Student-built rocket with experimental motor blasts to 1st-place finish

A team of University of Washington students designed a unique rocket motor and launched it 5 miles up to claim first prize this summer in the Intercollegiate Rocket Engineering Competition. The UW students built a new type of motor powered by a combination of solid paraffin and liquid nitrous oxide. So-called hybrid propulsion systems are…

August 9, 2012

Arts Roundup: Seattle Print Arts at the Jacob Lawrence Gallery

  Most arts at the UW are having a little midsummer quiet time and regrouping for the fall, but there are still some interesting things to see on campus if you know where to look. Work by members of the Seattle Print Arts collective will fill the Jacob Lawrence Gallery, exhibits continue at the Henry…

Crowd funding on campus: UW scientists raise money for research online

When Rachel Aronson travels this month to Alaska, she and a local research assistant will interview people who are in danger of being displaced by climate change. She will also send about 100 postcards to her funders. Aronson is among a growing number of University of Washington students, faculty and staff who are using online…

Housing market improving despite second-quarter dip in home sales

Washington state’s housing market continued to improve during the second quarter of 2012 despite a slight drop in existing home sales, according to the Runstad Center for Real Estate Studies at the University of Washington. Existing home sales during the second quarter of 2012 increased 10.4 percent compared with a year ago, however the seasonally…

August 7, 2012

Study to identify best blood transfusion practices for trauma patients

UW medical researchers are launching a study to help determine which of the two most common blood product combinations provide the best outcomes for trauma patients who require massive blood transfusions. Dr. Eileen Bulger, UW professor of surgery and chief of trauma at Harborview Medical Center, is the principal investigator for the clinical study. The…

A million little pieces

South African Olympic runner’s struggle shines a spotlight on country’s ongoing sexual violence

South African track athlete Caster Semenya carried her country’s flag in the opening ceremony at the London Olympics. The 21-year-old former 800-meter world champion, for years the subject of speculation around her gender, was chosen over male athletes including a swimmer, a long jumper and a double-amputee runner. The choice was of interest to a…

Gov. Gregoire selects Christopher Jordan as UW student regent

Christopher M. Jordan, a first-year law student at the University of Washington, has been selected by Gov. Chris Gregoire as the UW student regent for the coming academic year. Jordan earned a master’s degree in public administration from the UW’s Evans School of Public Affairs in 2012. He also received a bachelor’s degree in political…

News Digest: Society inaugurates Raymond B. Huey Award, Honor: Marsha Linehan

Society names student award in honor of Ray Huey The Society for Integrative and Comparative Biology’s Division of Ecology and Evolution has just announced a new prize for the best student presentation at its annual meeting, named in honor of Ray Huey, University of Washington professor of biology. “Ray has been an integral part of…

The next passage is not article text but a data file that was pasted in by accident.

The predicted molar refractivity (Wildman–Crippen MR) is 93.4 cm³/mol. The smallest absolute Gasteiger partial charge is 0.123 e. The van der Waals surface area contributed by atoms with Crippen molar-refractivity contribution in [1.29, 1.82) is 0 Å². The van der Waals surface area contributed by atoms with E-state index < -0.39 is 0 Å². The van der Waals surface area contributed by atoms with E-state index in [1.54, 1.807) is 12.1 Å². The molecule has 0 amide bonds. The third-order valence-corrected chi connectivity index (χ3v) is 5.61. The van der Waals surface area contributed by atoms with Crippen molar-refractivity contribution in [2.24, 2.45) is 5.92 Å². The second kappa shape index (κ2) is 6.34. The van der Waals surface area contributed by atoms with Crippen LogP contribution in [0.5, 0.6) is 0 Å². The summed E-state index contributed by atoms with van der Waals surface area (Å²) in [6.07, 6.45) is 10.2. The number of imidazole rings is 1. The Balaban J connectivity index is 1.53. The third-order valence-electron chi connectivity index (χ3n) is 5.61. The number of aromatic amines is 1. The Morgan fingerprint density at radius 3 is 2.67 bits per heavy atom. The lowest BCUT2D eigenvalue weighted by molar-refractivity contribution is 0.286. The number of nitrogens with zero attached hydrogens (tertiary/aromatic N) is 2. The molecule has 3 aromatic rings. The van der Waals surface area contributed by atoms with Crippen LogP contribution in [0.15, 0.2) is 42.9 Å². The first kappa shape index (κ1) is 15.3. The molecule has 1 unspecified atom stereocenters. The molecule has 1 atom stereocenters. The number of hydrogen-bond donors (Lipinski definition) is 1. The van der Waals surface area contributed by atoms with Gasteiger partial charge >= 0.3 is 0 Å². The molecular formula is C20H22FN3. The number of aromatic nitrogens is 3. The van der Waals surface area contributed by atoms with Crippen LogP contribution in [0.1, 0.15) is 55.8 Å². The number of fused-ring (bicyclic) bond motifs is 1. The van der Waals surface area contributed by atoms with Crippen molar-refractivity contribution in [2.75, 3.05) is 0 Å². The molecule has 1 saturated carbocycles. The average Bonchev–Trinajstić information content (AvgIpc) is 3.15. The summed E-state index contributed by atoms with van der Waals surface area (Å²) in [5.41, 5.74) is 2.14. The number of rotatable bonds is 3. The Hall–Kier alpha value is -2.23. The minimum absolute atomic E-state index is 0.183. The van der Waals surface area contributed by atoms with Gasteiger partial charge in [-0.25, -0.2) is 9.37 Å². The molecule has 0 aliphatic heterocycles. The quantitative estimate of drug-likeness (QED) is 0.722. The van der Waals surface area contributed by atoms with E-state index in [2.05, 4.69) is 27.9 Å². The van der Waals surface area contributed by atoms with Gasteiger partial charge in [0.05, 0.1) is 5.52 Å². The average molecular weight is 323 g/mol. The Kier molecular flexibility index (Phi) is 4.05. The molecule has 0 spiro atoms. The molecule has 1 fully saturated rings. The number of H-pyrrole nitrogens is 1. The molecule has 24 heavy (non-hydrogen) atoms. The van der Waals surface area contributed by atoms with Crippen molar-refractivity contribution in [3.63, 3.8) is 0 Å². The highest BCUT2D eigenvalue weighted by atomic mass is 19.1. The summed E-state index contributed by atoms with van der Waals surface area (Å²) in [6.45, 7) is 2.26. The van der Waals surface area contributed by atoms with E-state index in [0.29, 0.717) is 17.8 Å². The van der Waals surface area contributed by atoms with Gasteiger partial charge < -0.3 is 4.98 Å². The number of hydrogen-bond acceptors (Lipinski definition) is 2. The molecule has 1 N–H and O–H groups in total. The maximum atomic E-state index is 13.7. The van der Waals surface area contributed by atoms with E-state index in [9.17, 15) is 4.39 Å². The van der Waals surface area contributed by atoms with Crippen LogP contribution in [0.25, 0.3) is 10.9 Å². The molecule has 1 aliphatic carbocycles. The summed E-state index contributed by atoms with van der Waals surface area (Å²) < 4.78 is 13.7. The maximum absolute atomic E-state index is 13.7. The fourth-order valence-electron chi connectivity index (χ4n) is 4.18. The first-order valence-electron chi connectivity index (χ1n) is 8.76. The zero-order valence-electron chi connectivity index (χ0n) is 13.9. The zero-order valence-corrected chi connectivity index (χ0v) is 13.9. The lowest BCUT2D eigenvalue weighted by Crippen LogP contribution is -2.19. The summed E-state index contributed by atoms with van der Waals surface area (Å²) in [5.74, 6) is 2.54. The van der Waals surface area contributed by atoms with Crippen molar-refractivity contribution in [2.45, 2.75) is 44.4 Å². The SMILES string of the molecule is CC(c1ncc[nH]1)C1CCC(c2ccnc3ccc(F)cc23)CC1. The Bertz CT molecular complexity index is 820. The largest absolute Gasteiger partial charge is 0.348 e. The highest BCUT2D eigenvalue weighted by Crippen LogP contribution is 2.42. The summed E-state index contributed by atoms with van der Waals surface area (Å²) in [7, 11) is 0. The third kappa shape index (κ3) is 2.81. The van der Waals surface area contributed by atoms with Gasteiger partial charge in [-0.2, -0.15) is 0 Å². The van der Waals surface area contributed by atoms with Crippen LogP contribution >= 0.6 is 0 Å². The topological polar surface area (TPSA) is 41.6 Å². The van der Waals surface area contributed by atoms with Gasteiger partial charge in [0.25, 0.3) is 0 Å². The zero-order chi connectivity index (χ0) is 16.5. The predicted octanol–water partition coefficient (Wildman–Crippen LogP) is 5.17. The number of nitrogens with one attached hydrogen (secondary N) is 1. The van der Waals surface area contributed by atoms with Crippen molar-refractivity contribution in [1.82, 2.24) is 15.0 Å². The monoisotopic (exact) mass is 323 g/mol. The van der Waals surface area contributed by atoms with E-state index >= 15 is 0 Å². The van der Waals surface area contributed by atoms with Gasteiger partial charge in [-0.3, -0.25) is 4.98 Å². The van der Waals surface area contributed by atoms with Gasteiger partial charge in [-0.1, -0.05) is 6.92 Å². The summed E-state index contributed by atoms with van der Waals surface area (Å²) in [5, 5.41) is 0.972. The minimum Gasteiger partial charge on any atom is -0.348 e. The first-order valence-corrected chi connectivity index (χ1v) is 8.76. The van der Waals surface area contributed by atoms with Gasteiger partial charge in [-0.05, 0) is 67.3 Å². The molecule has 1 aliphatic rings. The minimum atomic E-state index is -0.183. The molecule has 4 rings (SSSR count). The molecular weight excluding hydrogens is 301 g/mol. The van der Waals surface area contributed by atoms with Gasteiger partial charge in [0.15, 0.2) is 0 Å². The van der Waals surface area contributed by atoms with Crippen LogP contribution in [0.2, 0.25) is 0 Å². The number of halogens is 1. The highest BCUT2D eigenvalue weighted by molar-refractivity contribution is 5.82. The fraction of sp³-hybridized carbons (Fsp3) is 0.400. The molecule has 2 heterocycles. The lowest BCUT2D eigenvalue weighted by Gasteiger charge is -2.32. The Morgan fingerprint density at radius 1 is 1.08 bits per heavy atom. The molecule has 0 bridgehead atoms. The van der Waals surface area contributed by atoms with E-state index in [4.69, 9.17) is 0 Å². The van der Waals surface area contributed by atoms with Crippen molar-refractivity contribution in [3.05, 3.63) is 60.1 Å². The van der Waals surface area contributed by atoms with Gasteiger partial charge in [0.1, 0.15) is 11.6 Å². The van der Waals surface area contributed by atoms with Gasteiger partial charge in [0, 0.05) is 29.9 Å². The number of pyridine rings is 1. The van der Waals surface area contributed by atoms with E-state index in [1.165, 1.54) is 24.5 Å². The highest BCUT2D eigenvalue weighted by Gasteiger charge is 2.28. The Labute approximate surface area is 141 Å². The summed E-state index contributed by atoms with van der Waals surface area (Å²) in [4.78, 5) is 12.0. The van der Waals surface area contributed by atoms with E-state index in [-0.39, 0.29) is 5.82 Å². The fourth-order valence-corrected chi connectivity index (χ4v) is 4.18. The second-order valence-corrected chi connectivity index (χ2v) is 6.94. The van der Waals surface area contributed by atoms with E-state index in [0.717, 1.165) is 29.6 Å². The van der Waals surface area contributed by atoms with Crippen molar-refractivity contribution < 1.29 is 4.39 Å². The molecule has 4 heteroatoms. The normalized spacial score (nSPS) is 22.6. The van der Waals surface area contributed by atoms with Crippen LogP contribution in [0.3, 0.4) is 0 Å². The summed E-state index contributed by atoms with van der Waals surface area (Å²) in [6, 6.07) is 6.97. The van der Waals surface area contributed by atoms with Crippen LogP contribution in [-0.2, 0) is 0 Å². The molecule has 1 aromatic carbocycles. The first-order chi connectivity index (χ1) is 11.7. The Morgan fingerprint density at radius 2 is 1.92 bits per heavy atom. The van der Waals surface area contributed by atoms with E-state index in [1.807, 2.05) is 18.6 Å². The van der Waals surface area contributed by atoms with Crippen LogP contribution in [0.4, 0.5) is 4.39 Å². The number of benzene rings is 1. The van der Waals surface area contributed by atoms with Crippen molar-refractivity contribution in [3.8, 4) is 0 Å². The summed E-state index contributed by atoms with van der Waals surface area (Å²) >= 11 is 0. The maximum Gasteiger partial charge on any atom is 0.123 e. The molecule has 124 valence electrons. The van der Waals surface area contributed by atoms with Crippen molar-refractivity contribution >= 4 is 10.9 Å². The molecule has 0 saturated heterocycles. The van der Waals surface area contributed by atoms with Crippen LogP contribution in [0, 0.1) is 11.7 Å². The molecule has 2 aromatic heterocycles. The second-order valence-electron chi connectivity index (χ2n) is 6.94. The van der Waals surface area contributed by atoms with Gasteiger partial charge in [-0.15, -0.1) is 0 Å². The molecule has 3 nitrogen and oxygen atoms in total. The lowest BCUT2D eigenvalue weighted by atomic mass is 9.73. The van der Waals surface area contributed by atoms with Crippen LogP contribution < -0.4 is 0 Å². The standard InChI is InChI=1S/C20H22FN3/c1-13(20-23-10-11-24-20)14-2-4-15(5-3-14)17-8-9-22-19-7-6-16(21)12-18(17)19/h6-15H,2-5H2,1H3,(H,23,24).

‘Mohawk Guy’ of Mars mission graduated from UW

August 5, 2012

Muscle cell grafts keep broken hearts from breaking rhythm

Researchers have made a major advance in efforts to regenerate damaged hearts. They discovered that transplanted heart muscle cells, grown from stem cells, electrically couple and beat in sync with the heart’s own mucle. The grafts also reduced the incidence of arrhythmias (irregular heart rhythms) in a guinea pig model of myocardial infarction (commonly known…

August 3, 2012

Americans gaining more weight than they say

Despite the increasing awareness of the problem of obesity in the United States, most Americans don’t know whether they are gaining or losing weight, according to new research from the Institute for Health Metrics and Evaluation, also known at IHME, at the University of Washington. Obesity increased in the U.S. between 2008 and 2009, but…

Summer programs aim to encourage and prepare minorities to attend college

Some high school students, especially underrepresented minorities and those from low-income, first-generation and migrant worker backgrounds, lack access to resources for college preparation. Here is a round-up of programs taking place this summer on the UW Seattle campus that help inspire high school students to pursue higher education and prepare them for college life. ‘Upward…

August 2, 2012

‘Documents that Changed the World’: A podcast series from Joe Janes

The phrase occurred to Joe Janes out of the blue one day and immediately appealed to him. From there, ideas began to flow quickly. Janes, associate professor in the University of Washington Information School, had been a fan of the British Broadcasting Corp. radio series “A History of the World in 100 Objects” and thought…

Bears, scavengers count on all-you-can-eat salmon buffet lasting for months

Salmon conservation shouldn’t narrowly focus on managing flows in streams and rivers or on preserving only places that currently have strong salmon runs. Instead, watersheds need a good mix of steep, cold-running streams and slower, meandering streams of warmer water to keep options open for salmon adapted to reproduce better in one setting than the…

Arts Roundup: Student art, ongoing exhibits — and natural science trivia

Should you want a break from the Olympics, UW arts are here for you. There are student art exhibits, a student-organized show of print arts and popular ongoing exhibits at the Burke Museum and Henry Art Gallery. The Burke also is restarting its monthly trivia contest at the College Inn Pub — a sort of…

Volunteers aid scientists with data on shoreline carcasses